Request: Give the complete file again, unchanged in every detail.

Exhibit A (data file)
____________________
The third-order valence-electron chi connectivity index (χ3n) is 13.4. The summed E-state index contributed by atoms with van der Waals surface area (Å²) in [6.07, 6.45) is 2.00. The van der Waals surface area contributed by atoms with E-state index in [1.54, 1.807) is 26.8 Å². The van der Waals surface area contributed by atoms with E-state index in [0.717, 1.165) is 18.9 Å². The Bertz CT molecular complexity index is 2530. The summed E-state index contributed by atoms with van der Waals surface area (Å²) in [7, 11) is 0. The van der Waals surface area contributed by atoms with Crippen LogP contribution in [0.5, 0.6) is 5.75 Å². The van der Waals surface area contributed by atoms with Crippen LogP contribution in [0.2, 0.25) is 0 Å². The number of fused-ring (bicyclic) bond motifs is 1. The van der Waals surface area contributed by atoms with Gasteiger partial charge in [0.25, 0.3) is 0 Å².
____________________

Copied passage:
The third-order valence-electron chi connectivity index (χ3n) is 13.4. The summed E-state index contributed by atoms with van der Waals surface area (Å²) in [6.07, 6.45) is 2.00. The van der Waals surface area contributed by atoms with E-state index in [1.54, 1.807) is 26.8 Å². The van der Waals surface area contributed by atoms with E-state index in [0.717, 1.165) is 18.9 Å². The Bertz CT molecular complexity index is 2530. The summed E-state index contributed by atoms with van der Waals surface area (Å²) in [7, 11) is 0. The van der Waals surface area contributed by atoms with Crippen LogP contribution in [0.5, 0.6) is 5.75 Å². The van der Waals surface area contributed by atoms with Crippen LogP contribution in [0.2, 0.25) is 0 Å². The number of fused-ring (bicyclic) bond motifs is 1. The van der Waals surface area contributed by atoms with Gasteiger partial charge in [0.25, 0.3) is 0 Å².